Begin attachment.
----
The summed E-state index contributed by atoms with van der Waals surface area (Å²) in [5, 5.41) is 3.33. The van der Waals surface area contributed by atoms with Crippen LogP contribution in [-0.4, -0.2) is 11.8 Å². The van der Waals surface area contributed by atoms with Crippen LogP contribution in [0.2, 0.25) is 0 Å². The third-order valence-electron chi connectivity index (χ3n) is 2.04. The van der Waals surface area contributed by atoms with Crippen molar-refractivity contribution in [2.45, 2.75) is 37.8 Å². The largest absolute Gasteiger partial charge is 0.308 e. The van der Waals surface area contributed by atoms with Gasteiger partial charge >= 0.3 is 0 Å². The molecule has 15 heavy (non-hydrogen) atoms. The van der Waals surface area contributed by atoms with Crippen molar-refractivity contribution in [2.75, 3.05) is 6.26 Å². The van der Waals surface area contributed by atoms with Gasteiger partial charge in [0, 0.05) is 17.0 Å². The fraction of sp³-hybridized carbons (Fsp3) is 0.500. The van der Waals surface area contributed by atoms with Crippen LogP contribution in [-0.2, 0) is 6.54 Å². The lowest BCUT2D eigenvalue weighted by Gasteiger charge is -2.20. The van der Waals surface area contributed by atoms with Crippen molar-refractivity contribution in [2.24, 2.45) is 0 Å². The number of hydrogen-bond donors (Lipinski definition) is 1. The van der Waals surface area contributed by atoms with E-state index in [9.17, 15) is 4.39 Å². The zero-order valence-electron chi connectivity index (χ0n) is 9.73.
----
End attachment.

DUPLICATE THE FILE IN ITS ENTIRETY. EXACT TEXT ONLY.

The summed E-state index contributed by atoms with van der Waals surface area (Å²) in [5, 5.41) is 3.33. The van der Waals surface area contributed by atoms with Crippen LogP contribution in [-0.4, -0.2) is 11.8 Å². The van der Waals surface area contributed by atoms with Crippen LogP contribution in [0.2, 0.25) is 0 Å². The third-order valence-electron chi connectivity index (χ3n) is 2.04. The van der Waals surface area contributed by atoms with Crippen molar-refractivity contribution in [2.45, 2.75) is 37.8 Å². The largest absolute Gasteiger partial charge is 0.308 e. The van der Waals surface area contributed by atoms with Gasteiger partial charge >= 0.3 is 0 Å². The molecule has 15 heavy (non-hydrogen) atoms. The van der Waals surface area contributed by atoms with Crippen molar-refractivity contribution in [2.75, 3.05) is 6.26 Å². The van der Waals surface area contributed by atoms with Gasteiger partial charge in [0, 0.05) is 17.0 Å². The fraction of sp³-hybridized carbons (Fsp3) is 0.500. The van der Waals surface area contributed by atoms with Crippen LogP contribution in [-0.2, 0) is 6.54 Å². The lowest BCUT2D eigenvalue weighted by Gasteiger charge is -2.20. The van der Waals surface area contributed by atoms with Crippen molar-refractivity contribution in [2.24, 2.45) is 0 Å². The number of hydrogen-bond donors (Lipinski definition) is 1. The van der Waals surface area contributed by atoms with E-state index in [9.17, 15) is 4.39 Å². The zero-order valence-electron chi connectivity index (χ0n) is 9.73.